Returning to step 806, if the outcome is not taken, the process proceeds to step 818, and it is determined if the mispredicted branch is in the last slot of the fetch group. Recall the the position of the branch in stored in the corresponding entry of the BIQ, for example in field 58 e,
In the step 820, and sets the first GHV after misprediction to the first GHV from the BIQ. This may be performed by misprediction set logic 422 setting the value in BIQ field 58 c 1 corresponding to the first GHV from the BIQ into first GHV register 440. Similarly, in steps 822 and 824, respectively, the second GHV after misprediction is set to the second GHV from the BIQ, field 58 c 2 and the third GHV after misprediction is set to the third GHV from the BIQ field 58 c 3. The second GHV after misprediction may be set in second GHV register 442, and the third GHV after misprediction set in third GHV register 444 by GHV set logic 442,
Returning to step 818, if the mispredicted branch is in the last slot, then step 818 proceeds by the “Yes” branch. In step 830 the first GHV after misprediction is set to the second GHV from the BIQ, field 58 c 2, which may be performed in similar fashion to step 808. Similarly in step 832 the second GHV after misprediction is set to the third GHV from the BIQ, field 58 c 3, which may be effected in the same way as step 810. In step 834, “0” is shifted into the value of the third GHV from the BIQ, field 58 c 3, and the result is set into the third GHV after misprediction. Step 834 may be performed in similar fashion to step 812, however, in step 834, GHV shift logic 508,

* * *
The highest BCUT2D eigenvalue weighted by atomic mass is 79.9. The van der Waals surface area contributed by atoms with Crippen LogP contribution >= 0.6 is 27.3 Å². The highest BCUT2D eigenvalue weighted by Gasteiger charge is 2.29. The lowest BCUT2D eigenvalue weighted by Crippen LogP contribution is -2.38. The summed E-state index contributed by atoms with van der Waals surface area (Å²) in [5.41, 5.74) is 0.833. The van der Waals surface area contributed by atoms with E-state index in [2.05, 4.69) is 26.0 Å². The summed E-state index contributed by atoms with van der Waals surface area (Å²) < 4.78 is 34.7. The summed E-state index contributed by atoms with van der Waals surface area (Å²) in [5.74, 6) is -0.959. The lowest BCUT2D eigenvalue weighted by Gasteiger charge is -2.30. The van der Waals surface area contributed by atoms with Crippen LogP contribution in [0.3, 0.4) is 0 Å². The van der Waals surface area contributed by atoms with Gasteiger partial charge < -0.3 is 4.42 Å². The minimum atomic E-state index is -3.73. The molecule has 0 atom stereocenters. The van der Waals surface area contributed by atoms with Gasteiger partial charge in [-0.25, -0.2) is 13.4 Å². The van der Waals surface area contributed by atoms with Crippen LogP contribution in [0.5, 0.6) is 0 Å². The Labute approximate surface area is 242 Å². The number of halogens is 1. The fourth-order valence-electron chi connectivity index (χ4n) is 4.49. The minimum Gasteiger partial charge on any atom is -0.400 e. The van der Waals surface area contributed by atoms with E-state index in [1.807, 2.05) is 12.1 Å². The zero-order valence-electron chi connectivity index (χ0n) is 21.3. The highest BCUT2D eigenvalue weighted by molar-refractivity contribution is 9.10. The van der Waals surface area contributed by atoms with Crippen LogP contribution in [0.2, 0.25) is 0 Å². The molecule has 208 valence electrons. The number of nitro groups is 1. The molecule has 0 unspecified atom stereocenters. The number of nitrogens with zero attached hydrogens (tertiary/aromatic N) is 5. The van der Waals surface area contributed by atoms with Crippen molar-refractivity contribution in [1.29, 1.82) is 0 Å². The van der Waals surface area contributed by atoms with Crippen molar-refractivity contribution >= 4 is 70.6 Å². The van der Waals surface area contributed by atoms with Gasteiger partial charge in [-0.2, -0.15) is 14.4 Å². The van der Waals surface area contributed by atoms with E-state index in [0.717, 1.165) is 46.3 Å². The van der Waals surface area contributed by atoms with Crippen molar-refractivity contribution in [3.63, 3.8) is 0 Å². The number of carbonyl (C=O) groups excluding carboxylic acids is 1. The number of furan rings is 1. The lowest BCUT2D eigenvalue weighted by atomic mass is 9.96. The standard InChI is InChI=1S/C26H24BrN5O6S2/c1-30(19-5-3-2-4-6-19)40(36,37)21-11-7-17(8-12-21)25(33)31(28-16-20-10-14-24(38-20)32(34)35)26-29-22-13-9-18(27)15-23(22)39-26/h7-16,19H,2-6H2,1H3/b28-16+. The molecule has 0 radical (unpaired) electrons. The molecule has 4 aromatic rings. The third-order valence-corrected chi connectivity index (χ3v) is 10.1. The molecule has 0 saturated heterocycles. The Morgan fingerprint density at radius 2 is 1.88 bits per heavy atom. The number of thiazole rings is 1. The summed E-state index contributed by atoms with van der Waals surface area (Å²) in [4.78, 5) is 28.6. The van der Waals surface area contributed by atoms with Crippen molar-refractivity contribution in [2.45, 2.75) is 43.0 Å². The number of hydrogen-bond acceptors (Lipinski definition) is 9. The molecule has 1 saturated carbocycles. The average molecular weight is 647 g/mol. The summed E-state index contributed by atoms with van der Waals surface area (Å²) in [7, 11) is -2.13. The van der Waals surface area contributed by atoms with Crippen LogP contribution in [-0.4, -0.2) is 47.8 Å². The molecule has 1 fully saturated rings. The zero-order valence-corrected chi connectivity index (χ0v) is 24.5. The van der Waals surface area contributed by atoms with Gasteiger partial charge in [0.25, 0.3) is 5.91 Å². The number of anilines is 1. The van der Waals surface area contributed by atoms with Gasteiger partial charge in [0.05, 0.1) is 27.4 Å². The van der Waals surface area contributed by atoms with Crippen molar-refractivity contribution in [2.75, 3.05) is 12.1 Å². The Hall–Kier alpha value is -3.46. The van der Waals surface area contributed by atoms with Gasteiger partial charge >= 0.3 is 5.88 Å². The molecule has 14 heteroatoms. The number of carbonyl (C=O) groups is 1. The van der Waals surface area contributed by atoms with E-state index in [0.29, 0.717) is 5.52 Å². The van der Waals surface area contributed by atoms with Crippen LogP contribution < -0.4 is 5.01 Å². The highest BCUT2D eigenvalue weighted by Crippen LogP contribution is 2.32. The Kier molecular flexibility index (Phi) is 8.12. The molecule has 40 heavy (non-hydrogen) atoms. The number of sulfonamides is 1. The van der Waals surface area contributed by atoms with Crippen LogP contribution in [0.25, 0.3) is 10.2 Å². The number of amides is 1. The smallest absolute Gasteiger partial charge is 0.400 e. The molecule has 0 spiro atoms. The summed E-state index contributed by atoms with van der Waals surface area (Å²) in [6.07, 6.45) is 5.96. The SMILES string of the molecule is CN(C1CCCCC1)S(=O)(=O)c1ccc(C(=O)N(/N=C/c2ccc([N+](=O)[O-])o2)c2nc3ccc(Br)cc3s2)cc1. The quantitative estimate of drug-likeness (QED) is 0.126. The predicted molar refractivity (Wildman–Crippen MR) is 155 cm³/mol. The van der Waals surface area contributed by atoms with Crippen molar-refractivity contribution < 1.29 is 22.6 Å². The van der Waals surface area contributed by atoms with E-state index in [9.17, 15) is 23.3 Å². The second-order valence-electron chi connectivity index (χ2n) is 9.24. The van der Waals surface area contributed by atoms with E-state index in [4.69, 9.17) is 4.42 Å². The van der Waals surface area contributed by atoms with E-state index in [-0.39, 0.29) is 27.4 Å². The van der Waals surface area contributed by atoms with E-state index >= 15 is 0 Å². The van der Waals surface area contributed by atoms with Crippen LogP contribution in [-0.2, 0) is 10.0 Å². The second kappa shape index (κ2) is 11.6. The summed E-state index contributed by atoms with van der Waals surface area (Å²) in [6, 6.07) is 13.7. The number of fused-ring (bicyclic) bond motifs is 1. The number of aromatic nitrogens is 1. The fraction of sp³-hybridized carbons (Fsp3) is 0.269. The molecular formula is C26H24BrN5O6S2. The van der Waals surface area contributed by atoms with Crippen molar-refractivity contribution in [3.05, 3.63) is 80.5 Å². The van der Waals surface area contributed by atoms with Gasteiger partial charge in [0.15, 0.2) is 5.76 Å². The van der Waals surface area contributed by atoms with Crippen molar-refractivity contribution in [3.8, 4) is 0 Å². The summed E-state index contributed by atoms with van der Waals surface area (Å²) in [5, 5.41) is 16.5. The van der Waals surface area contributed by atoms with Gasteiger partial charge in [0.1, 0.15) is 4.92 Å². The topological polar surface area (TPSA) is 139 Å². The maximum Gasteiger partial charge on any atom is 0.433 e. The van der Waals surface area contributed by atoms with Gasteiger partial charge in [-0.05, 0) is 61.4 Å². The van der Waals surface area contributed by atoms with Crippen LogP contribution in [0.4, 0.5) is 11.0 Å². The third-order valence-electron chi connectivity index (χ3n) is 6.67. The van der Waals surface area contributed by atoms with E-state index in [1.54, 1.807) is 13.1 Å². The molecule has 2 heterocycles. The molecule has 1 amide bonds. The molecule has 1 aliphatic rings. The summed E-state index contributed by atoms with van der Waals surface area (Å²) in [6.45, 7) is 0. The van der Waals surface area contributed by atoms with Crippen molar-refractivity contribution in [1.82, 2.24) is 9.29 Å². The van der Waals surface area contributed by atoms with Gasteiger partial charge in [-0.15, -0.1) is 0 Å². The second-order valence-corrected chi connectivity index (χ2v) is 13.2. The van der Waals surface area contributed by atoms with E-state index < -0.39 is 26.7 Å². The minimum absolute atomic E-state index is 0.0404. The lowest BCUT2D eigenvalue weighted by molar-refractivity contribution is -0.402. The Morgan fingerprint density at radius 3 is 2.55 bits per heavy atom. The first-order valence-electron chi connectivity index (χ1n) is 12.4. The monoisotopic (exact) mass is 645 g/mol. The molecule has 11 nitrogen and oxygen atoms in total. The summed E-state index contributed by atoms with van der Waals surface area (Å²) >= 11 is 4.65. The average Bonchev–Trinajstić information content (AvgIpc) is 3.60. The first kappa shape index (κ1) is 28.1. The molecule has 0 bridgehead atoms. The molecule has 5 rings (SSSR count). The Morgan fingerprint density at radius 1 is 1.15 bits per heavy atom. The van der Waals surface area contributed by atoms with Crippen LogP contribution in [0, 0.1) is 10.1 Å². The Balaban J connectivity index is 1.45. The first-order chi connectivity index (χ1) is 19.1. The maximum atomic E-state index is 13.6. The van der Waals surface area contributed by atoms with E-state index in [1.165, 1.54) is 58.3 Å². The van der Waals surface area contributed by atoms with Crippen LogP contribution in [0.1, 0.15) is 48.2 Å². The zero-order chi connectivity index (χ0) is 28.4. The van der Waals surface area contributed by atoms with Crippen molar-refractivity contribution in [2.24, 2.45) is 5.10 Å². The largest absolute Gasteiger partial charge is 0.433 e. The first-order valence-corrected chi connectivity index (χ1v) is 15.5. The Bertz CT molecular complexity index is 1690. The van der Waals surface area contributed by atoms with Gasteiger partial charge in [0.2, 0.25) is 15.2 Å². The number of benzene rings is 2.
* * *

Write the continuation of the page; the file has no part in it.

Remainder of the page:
The backing up of the GHV in the branch misprediction may be further understood by referring now to Table IV. In Table IV, the state of a four-bit GHV is illustrated as the pipeline advances. Additionally, in the example of Table IV, it is also assumed for simplicity, that there is a single conditional branch in each fetch group. It will also be assumed for the purposes of illustration that the misprediction occurs at cycle thirteen. That is, the branch that appeared in the fetch group at cycle 0 is executed in cycle 13 and the misprediction signal is received in cycle 14. The current GHV0, used to predict the branch in the fetch group at cycle 0, and likewise for the single branch in each of the fetch groups in the subsequent cycles is shown in the second column of the table, labeled current GHV. The entries in Table IV denoting a value of the GHV constitute a four bit sequence denoted by lower case letters. Each letter represents a value of the bits making up the GHV and stands for either the value “0” or “1” which each of the bits can assume. The value of the BHT prediction bit for the single conditional branch assumed to appear in each fetch group is given in the third column of the table, labeled BHT prediction. The first, second and third GHV values, which are stored in the corresponding field in the BIQ entry for the branch in each of the fetch groups in the respective cycle in Table IV are provided in the column labeled first GHV, second GHV and third GHV. Recall that the GHV lags by two cycles in the embodiment of the present invention depicted herein. Thus, for example, the GHV at the start of cycle 0, having the value “abcd” was generated based on a prediction of the conditional branch in the fetch group fetched two cycles earlier. The prediction for the branch in the fetch group fetched at cycle 0 has the value “g”. This value is shifted into the GHV that is the current GHV at the start of cycle three. The value “e” has been shifted into the GHV at cycle 0 to provide the GHV, current in cycle 1, having the value “bcde”, wherein the left most bit having the value “a” has been shifted off the end of the GHV. The remaining GHV's in the second column of Table IV are generated similarly. The current GHV, that is the GHV used to predict the current branches in each cycle is also stored in the BIQ at the corresponding entry in the field labeled first GHV. The next succeeding GHV is stored in the corresponding entry in the field labeled second GHV, and the GHV generated in the second succeeding cycle is stored in the corresponding entry in the field labeled third GHV. These values are also illustrated in Table IV in the respective columns.